So, er…  There are 15K queries.  Which are…  uhm…  distinct things that people have asked and which has led to Gmane?  Perhaps?  And there are 4M “impressions”.  “Displaying 60K”.  Which means…  Ok, I had no idea, so I binged.

After fifteen minutes, I’m still not sure, but some people seem to say that “impressions” means that Gmane was included in the search result on some page or other.  The page displayed, perhaps?  And “displaying 60K” is a mystery.  It might be the things included in the list below, but I don’t know why they’re only displaying 60K, or what the criteria is.

Then there’s “Clicks 200K”.  So 200K people clicked on a link to Gmane?  Again with the mysterious “Displaying”.

Classic Google information quality:

I love the Y axis here.  Choosing 70K as the scale here instead of the more traditional 50K is a daring, avant garde choice.  Or perhaps they just don’t care.

Anyway, interesting as all this may be, it doesn’t really give me any money.  So I signed up with the Amazon ad network.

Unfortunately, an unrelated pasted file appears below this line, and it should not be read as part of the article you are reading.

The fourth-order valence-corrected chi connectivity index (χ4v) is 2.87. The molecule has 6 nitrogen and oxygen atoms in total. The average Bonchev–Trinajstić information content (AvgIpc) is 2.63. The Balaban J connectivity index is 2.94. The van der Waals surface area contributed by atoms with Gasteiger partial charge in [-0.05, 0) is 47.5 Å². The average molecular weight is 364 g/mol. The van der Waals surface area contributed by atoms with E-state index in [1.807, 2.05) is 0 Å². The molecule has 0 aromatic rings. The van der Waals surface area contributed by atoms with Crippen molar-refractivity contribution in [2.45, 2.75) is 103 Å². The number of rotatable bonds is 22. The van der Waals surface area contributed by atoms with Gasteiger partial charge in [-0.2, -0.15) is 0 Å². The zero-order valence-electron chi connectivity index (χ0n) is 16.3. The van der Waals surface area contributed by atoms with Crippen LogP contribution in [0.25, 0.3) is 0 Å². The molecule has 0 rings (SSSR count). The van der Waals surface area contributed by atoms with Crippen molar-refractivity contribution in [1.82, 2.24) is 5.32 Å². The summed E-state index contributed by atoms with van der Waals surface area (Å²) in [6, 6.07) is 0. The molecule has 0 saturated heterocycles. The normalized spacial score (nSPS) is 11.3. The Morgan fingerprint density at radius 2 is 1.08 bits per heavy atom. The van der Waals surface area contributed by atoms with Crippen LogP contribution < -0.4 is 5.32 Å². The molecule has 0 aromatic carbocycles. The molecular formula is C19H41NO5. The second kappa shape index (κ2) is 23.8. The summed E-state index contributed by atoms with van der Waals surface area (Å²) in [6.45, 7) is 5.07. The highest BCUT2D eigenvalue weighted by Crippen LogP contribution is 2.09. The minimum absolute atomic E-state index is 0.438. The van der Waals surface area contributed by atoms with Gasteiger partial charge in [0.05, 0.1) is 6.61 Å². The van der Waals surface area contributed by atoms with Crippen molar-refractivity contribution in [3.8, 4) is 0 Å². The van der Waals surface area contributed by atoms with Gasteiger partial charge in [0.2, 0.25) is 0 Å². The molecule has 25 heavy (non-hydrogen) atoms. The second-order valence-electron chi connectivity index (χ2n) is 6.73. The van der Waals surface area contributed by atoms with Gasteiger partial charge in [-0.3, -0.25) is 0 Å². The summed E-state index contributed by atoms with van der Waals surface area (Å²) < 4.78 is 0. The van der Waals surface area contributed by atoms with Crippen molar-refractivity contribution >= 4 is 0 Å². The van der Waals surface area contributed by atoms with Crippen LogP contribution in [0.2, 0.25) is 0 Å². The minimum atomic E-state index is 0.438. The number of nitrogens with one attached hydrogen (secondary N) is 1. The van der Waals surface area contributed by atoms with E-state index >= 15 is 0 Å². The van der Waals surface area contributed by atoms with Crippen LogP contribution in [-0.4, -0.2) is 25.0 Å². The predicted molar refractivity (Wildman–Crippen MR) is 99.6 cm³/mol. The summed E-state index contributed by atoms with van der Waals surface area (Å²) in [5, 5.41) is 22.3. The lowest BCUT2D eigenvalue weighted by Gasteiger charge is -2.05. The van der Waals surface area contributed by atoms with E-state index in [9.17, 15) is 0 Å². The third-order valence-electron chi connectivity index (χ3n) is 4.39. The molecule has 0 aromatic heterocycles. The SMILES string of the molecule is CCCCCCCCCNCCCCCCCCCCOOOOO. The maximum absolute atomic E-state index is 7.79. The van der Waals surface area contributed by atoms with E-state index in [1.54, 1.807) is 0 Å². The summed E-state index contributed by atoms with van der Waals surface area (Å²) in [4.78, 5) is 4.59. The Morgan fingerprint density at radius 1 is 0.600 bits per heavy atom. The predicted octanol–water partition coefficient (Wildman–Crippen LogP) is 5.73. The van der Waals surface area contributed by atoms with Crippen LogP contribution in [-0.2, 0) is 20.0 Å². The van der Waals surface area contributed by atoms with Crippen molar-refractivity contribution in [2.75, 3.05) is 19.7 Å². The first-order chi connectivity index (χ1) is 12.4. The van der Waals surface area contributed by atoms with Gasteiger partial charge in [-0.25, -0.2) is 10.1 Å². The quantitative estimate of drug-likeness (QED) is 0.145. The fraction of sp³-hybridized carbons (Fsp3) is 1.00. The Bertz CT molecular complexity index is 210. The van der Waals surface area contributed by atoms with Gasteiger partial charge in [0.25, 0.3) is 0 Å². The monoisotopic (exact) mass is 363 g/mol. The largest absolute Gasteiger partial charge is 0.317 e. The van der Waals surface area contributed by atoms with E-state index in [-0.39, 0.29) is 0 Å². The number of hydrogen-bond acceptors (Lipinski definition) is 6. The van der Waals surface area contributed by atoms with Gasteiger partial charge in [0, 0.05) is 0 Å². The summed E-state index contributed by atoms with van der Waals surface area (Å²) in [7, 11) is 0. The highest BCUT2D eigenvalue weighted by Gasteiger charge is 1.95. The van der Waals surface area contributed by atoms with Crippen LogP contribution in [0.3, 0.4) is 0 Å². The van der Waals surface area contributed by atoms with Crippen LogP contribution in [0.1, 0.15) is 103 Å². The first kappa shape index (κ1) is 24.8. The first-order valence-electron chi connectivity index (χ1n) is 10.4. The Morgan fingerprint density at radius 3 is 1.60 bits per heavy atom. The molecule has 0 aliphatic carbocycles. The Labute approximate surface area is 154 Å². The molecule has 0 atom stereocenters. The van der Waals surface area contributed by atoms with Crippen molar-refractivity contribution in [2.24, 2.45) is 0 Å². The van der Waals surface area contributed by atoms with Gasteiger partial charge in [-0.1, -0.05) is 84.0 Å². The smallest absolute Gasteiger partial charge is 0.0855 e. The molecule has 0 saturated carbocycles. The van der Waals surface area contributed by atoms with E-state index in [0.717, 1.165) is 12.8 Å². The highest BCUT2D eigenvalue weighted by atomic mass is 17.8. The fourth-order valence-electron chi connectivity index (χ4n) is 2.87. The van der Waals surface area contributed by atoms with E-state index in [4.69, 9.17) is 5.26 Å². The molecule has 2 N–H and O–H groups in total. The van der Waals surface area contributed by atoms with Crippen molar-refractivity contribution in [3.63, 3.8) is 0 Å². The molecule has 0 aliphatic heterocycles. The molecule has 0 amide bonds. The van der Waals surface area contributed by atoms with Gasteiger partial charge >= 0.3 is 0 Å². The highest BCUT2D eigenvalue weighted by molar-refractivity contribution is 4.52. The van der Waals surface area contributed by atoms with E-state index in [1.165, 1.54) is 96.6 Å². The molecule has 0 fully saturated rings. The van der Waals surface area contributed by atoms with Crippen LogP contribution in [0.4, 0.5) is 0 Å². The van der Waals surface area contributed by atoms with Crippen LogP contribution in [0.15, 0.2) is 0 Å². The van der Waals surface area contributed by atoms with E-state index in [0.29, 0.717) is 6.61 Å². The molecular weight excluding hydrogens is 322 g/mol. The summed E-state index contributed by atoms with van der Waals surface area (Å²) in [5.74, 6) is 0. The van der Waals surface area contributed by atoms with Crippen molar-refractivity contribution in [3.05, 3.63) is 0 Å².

They have a wonderful product called “omakase”, where you just put the ad JS into your page, and then they spider your page and put relevant stuff on your page.

Money will soon ensue!

*a month passes*

So let’s look at the relevant ads on gmane.linux.kernel now:

Amazing.  I didn’t know that so many Linux kernel hackers were into Jimmy Buffet and Jay-Z!

But looking at the logs, I can’t really see any activity from the Amazon omakase spide, so perhaps it’s not so surprising after all.


Anyway, it’s not that this is that important, but it’s…  annoying.

1995: The Novellas of Martha Gellhorn